Try to remember that YOU are smarter than the camera!

    YOU must control your equipment, not vice versa.
     
    Jimmy G, Jun 30, 2004
    #13
  14. advid

    Roger Guest

    On 30 Jun 2004 02:25:36 -0700, (advid) wrote:

    >With a pocket digital or 'point and shootcompact ' the smaller chip
    >in the camera gives a far deeper depth of field.. To me this is what
    >photography is all about... to capture that scene/ moment/
    >person/event AS My EYES SEE It...


    Ah, but you have young eyes m'lad. Seeing the world like you do is not
    the way everyone sees the world. For this task, I'd really suggest the
    Canon s60 with it's 28mm (equivalent) lens. I find that it faithfully
    records what's out there.

    >NOT to have the foregound or subject
    >in focus and the background blurry... (I can blur the background in
    >Photoshop - BUT I can't bring it back to its original 'real state')..


    Regards,
    Roger
     
    Roger, Jun 30, 2004
    #14
  15. advid

    Tony Spadaro Guest

    Either buy a wide angle lens or sell the 300 d.

    --
    http://www.chapelhillnoir.com
    home of The Camera-ist's Manifesto
    The Improved Links Pages are at
    http://www.chapelhillnoir.com/links/mlinks00.html
    A sample chapter from my novel "Haight-Ashbury" is at
    http://www.chapelhillnoir.com/writ/hait/hatitl.html
    "advid" <> wrote in message
    news:...
    > ... i've recently 'upgraded' from an Olympus E10 to a Canon300d and
    > now find that this 'out of focus' background ' restricted depth of
    > field to be annoying....
    >
    > With a pocket digital or 'point and shootcompact ' the smaller chip
    > in the camera gives a far deeper depth of field.. To me this is what
    > photography is all about... to capture that scene/ moment/
    > person/event AS My EYES SEE It... NOT to have the foregound or subject
    > in focus and the background blurry... (I can blur the background in
    > Photoshop - BUT I can't bring it back to its original 'real state')..
    >
    > The Olympus E10 had a slightly larger chip than 'norm' and so I got
    > the best of both worlds - a sharp / full depth picture of superb
    > quality from a camera that was for all intents and purposes a SLR...
    >
    > The Canon 300D can take super pictures but you can't always guarantee
    > a true depth of field (depends on available light / shutter speed and
    > type of lens being used...) - it's more frustrating to me than
    > enjoyable knowing that some pics just aren't what you really wanted...
     
    Tony Spadaro, Jun 30, 2004
    #15
  16. In article <>,
    says...
    > Next - move on - a beautiful landscape scene - want full depth of field -
    > put Aperture to f11 or hopefully greater - again - not enough light - oops -
    > no tripod - oh well - I'll do my best on this old farm gate....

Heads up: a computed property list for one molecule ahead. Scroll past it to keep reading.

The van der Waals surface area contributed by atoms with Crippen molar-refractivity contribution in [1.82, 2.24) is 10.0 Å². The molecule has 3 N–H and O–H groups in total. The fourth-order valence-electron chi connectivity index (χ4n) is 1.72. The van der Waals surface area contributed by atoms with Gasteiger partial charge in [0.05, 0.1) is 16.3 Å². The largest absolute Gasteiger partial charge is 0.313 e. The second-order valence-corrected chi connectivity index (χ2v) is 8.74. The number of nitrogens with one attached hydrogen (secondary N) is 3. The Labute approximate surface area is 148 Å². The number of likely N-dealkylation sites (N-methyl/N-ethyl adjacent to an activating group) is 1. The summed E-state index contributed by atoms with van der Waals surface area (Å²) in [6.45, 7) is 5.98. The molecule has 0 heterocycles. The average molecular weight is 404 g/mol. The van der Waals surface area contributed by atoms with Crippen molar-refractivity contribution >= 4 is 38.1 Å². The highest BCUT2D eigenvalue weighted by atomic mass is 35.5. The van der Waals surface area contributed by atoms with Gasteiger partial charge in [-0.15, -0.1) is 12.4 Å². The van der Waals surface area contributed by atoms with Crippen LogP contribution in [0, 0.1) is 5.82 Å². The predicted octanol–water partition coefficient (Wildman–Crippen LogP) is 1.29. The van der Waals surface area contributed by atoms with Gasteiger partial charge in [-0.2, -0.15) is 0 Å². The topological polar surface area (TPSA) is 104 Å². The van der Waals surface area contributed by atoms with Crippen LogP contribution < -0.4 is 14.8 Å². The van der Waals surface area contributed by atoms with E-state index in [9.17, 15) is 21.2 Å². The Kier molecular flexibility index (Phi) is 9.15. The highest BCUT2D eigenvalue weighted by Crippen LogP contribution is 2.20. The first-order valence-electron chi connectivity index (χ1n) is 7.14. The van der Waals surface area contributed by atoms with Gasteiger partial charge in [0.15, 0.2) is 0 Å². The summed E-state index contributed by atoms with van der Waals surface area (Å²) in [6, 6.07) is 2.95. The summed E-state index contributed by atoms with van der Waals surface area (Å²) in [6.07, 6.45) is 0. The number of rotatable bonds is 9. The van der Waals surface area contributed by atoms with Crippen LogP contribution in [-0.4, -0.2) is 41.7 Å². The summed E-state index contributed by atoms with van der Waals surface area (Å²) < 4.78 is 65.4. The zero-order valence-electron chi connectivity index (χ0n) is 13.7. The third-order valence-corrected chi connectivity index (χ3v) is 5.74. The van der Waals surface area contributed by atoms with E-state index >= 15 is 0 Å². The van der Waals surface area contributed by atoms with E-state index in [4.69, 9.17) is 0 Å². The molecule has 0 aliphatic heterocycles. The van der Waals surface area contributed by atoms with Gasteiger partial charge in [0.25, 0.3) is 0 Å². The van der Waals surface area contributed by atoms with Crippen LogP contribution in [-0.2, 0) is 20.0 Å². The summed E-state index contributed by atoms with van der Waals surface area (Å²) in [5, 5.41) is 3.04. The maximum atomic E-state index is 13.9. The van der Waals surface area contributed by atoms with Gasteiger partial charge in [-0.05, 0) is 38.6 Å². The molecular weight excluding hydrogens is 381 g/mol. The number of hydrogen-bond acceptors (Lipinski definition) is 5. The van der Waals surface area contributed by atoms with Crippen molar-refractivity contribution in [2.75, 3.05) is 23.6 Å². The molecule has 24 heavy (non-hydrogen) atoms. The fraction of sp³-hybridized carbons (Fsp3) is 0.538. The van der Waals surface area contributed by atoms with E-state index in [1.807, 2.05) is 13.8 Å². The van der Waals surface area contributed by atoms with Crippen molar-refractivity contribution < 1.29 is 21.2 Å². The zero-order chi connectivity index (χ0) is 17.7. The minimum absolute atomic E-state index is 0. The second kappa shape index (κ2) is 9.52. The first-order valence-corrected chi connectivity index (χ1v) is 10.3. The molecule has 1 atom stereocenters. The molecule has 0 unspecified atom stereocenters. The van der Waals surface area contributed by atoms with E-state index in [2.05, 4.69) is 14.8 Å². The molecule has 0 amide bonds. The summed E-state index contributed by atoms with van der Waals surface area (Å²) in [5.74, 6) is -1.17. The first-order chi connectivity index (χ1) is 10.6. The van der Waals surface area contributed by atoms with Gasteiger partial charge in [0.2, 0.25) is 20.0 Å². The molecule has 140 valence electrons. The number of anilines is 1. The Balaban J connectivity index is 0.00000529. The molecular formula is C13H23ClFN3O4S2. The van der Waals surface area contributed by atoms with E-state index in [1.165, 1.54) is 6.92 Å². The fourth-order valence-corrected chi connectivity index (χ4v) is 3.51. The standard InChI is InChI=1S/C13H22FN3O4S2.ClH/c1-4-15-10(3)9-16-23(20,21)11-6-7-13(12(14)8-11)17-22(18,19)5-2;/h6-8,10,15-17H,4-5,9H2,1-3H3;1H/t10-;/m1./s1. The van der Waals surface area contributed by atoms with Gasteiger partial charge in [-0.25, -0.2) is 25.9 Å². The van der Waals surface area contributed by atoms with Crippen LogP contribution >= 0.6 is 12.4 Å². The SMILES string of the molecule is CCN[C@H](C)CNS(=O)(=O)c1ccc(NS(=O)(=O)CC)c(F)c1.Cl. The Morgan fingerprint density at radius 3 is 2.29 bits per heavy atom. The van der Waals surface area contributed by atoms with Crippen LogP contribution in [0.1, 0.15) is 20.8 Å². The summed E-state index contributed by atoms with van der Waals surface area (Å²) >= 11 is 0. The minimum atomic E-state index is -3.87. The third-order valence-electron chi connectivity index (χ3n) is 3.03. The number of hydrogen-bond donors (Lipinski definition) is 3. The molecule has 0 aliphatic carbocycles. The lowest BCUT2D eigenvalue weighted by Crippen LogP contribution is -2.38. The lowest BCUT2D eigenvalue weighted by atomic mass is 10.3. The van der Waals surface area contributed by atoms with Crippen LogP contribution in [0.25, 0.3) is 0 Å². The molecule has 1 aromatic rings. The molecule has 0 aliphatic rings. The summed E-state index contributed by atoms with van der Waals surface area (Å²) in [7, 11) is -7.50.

Just a simple question from my own experience; are you remembering that
    you can up the sensitivity (ISO) settings in low-light conditions?
    Being as the 300D is my first digital SLR, I'm still in the mode of
    assuming the ISO is fixed. When I do remember, then often it's enough
    to eke out that stretcher of a shot.

    --
    Charles Jones -- Loveland, Colorado
    ICQ: 29610755
    AIM: LovelandCharles
    Y!M: charlesjonesathpcom
    MSN:
     
    Charles Jones, Jun 30, 2004
    #16
  17. advid

    Big Bill Guest

    On Wed, 30 Jun 2004 12:26:09 +0100, "Advid" <> wrote:

    >..... thanks for your comments BUT ---- I do understand exposure/depth of
    >field/shutter speed settings....
    >
    >In fact I mainly shoot on Full Manual "M" on the 300d because I can set both
    >depth of field and exposure times...


    You can't 'set depth of field'; you can set the aperture which will
    *affect* the depth of field.
    >
    >If you go out with the wrong lens on and want to take a shot there sometimes
    >isn't enough light (or time) available (I'm in England - where we get a lot
    >of dark gloomy days for a lot of the time - even in summer :).... example 1
    >: a bird shot - you need a fast shutter to stop the bird movement (250th
    >sec)- zoom in to 200/300 to get close - NOT enough light - slow down the
    >shutter speed - camera shake - blurry bird or total blurry picture... OR
    >usually - BIRD GONE - never to be seen again.....
    >Next - move on - a beautiful landscape scene - want full depth of field -
    >put Aperture to f11 or hopefully greater - again - not enough light - oops -
    >no tripod - oh well - I'll do my best on this old farm gate....


    Exactly, you do the best with what you have.
    >
    >To make me even more frustrated - I've just brought the wife a little
    >Kyocera M410 (4 mp -10x zoom - 3.5 fps ) it focuses and locks on to
    >anything in an instant.. superb exposures - spot on colour - in fact it puts
    >my SLR pics to shame - even after tweaking in Photoshop . PLUS it gives a
    >FULL DEPTH OF FIELD that can be blurred ' boked' - if I want.... If not then
    >I get a fully exposed landscape or bird pic that looks good straight out of